Flying comes with its own list of headaches, including headaches caused by cabin pressurization problems, but nothing is worse than a crying baby. Especially a crying baby that has their own seat in First Class.
But, one mother took one for the team and held her baby inside of her for an entire flight to Baltimore/Washington International Thurgood Marshall Airport — even during the stressful taxiing/everyone clutching their carry-ons to bolt out the jetway first standoff. She waited until safely well within Concourse D to finally take her baby out in … ugh … one of BWI’s bathrooms.
While fellow passengers applauded her ability to keep her baby out of earshot and sight, the airlines have banded together to speak out against this before it becomes trendier than those weird napkin papooses. They stated very clearly that “keeping a baby within one’s body does not void checked baggage fees for baby supplies upon delivery on airport property.”
Dawa Lama of Queens, N.Y., was arrested for allegedly dumping her baby in a trash can in the hospital bathroom where she gave birth to it.
The baby was found by the next person to use the bathroom, who still maintains that–although disturbing–the baby, amniotic fluid and uterus parts still beat what’s normally left on and around the seat.
According to police, Lama has been charged with assault, reckless endangerment and violating Elmhurst Hospital’s return policy on newborns.
Unfortunately, as always in life there are goodniks and no-goodniks. More often than not, the no-goodniks tend to cost us more in life, whether it be a financial or intangible expense. No-goodniks, it would seem, have cost the people that use the bathrooms at the New Rochelle train station in New York said bathrooms. Cue puns stating crappy behavior and whatnot.
Obviously, there’s been a bit of an economic crunch over the past couple of years, if you haven’t noticed, and while we’re slowly getting out of it, the emphasis is on slowly. As such, things like repairs tend to cost a fair amount of money, though the city government might say too much money, and the bathrooms are being closed. However, this has angered many (dare I say tens of tens?) patrons who use the restrooms. Coincidentally enough, the bathrooms on the trains themselves haven’t actually been closed.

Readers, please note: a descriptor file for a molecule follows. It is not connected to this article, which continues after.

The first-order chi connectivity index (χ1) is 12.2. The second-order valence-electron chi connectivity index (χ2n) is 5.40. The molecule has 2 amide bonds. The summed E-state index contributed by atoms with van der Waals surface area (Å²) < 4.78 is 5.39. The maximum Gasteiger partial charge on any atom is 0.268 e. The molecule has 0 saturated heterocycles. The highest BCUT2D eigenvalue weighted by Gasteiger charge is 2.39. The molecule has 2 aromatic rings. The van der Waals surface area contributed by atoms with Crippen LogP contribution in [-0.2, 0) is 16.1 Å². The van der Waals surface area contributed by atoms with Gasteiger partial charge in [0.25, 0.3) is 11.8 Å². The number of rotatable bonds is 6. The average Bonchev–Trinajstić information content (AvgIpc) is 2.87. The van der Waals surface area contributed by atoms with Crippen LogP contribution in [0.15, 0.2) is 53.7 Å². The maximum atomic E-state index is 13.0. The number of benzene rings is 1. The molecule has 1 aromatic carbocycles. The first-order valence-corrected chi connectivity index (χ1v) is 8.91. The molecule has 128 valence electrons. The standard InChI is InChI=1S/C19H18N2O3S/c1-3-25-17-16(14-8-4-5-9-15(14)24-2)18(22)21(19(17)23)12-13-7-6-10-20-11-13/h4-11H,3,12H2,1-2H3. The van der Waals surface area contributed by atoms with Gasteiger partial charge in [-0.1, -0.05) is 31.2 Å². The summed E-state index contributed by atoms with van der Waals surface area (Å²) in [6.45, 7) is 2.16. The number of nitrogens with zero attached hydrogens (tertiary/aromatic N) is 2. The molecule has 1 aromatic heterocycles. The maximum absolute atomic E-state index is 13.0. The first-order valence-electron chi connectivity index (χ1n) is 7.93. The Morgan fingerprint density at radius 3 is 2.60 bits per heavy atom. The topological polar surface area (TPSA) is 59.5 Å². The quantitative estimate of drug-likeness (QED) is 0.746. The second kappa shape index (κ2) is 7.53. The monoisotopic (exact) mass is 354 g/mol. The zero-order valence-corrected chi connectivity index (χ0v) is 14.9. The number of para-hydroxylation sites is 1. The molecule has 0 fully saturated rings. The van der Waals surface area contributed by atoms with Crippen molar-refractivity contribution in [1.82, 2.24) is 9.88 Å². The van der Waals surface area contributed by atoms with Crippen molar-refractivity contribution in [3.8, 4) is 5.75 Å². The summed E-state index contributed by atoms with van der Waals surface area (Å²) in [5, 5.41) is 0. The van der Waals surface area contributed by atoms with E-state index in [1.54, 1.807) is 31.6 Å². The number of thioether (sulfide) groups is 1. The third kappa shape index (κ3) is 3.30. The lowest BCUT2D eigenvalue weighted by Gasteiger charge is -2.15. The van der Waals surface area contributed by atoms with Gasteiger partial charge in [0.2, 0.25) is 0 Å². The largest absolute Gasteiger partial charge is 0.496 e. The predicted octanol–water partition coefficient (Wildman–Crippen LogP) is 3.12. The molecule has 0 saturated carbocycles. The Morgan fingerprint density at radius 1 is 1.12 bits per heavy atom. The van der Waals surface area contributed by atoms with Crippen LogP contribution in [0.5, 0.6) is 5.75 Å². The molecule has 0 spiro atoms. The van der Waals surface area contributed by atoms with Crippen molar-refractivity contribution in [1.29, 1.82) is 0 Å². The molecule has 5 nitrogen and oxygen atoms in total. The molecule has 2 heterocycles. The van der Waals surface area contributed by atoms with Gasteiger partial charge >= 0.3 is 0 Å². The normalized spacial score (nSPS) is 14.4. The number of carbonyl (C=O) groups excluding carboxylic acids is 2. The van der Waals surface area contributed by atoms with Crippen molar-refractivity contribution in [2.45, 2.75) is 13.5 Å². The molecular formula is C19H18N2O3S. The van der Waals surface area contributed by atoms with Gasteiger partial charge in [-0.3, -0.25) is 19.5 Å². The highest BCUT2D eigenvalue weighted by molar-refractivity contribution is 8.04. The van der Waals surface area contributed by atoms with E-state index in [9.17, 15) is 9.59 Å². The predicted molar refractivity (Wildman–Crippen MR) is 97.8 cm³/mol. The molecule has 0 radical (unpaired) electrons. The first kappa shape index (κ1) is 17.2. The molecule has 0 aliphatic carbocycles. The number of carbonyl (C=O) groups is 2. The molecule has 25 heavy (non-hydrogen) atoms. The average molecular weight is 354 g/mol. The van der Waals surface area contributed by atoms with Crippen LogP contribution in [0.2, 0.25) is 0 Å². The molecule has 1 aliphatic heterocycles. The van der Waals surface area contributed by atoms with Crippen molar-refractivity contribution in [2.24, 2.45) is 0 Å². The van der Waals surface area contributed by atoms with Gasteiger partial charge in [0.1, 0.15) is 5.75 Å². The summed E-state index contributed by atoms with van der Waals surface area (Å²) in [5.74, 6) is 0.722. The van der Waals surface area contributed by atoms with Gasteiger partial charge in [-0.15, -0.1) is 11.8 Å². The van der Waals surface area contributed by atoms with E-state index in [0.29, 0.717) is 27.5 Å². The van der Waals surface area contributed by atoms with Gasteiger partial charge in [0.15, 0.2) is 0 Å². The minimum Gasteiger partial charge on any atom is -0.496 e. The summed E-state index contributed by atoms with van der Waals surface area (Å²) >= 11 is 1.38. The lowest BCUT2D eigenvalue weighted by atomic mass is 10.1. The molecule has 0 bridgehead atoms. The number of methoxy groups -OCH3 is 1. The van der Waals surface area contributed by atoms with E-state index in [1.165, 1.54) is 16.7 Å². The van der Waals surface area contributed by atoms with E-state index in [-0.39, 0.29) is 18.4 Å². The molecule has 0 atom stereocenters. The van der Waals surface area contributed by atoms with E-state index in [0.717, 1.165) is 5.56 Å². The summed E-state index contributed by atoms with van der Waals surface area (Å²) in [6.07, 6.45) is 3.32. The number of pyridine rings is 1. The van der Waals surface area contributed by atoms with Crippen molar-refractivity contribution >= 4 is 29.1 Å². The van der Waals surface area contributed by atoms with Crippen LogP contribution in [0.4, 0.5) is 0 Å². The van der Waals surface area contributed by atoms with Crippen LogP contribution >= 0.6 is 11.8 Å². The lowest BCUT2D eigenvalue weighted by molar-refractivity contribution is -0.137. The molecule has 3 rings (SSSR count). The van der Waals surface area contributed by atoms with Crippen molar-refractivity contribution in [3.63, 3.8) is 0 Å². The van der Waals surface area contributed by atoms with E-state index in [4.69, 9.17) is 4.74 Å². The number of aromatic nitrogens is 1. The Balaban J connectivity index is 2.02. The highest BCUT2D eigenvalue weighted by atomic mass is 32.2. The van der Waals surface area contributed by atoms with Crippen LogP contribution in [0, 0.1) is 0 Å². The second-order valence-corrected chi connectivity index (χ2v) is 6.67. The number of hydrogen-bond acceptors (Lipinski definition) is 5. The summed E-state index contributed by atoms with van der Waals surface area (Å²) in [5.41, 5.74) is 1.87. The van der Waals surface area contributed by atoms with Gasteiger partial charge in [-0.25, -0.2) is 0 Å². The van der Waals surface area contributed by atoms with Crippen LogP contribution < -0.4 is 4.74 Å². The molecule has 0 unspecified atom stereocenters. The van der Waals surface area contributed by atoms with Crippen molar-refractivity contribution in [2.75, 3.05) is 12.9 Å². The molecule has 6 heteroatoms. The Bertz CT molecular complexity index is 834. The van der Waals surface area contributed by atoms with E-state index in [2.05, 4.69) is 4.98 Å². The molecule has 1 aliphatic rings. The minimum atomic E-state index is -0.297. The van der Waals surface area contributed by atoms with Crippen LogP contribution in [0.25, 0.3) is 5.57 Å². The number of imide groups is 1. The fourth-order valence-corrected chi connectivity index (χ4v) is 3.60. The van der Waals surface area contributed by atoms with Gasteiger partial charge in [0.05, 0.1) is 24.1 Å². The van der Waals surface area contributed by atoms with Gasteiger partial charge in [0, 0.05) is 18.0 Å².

I can’t understand why someone would actually want to use a public restroom, much less at a train station, but there are apparently those that do. Why would you do such a thing?
When I read that a dead body had been found in one of the Los Angeles International Airports’ bathrooms, I said, “Thank God.”
What? That’s not good news? How do you figure?
I didn’t hear any of what you just said because this is text on your computer screen, but I will tell you why I feel better knowing that there was a corpse in the bathroom of a heavily trafficked public area: he made it.
What I mean is that, when I die, my body will release whatever waste is inside of it. I always figured that meant I was guaranteed to soil my pants, bed or coat closet. But, this guy made it to the bathroom before it could happen. I could make it too.
So, that’s one fear allayed of many. Let’s take a look at some of the others. Continue reading Take it from Snee: Be very afraid
Dear Dr. Snee,
I hate summer. I hate buying swimsuits. What can I do to lose some weight in a matter of weeks?
You know, I’ve received a few of these letters recently, and not just from women. Thanks to feminism, more women are working hard in Hollywood to pass their neuroses onto men.
As a doctor with no endorsements (WTF?!), let me first say that fad diets are a hoax. They don’t work. If they do work, they don’t work properly. They’re all temporary diets, so you’ll go back to eating from the horse trough just as you did before, gaining back all the weight and then some.
I subscribe a variety of techniques to my patients depending on their personality and degree of obesity. Feel free to try any of these and then call me the morning after you become hot. Continue reading Ask Dr. Snee: A weighty issue
I am alarmed by the cries of my kinsman, Ook, and seek him out. I find him behind a large stone some paces away from our lean-to: a temporary lodging made of sticks, leaves and hides that we use on longer hunting trips.
There Ook is squatting above the ground, making his morning constitutional. I steel myself, expecting to apply suction to a poisonous snake wound or kill a stalking saber tooth cat.
Ook makes a strange sound: “Look.”
I cock my head sideways and scratch my armpit to signal that I do not understand.
Ook makes the same sound again, this time pointing down. “Look.” He then adds more strange utterances: “Look what I make.”
He perceives that I still don’t understand and stands up, pointing down at a semi-swirled pile of feces. “Poop,” he says as he points to it. “I make poop. You see.”
I realize that Ook has started using language and has chosen to demonstrate this by calling me during his “brown time.” Continue reading Take it from Snee: Communication’s gone to s#*t
For the employees of a meat packing plant in England, it is the worst of times, but certainly not the best of times.
A local labor union is saying that Brown Brothers is forcing employees to clock out when they make trips to the bathroom, a practice the union calls “Dickensian.” This is seen as an affront to the common worker, who proudly gets paid for his or her 20 minutes on the can a little after lunch. How else can one catch up on the news?
Perhaps even more Dickensian of Brown Brothers is that it automatically fires anyone who asks for more gruel.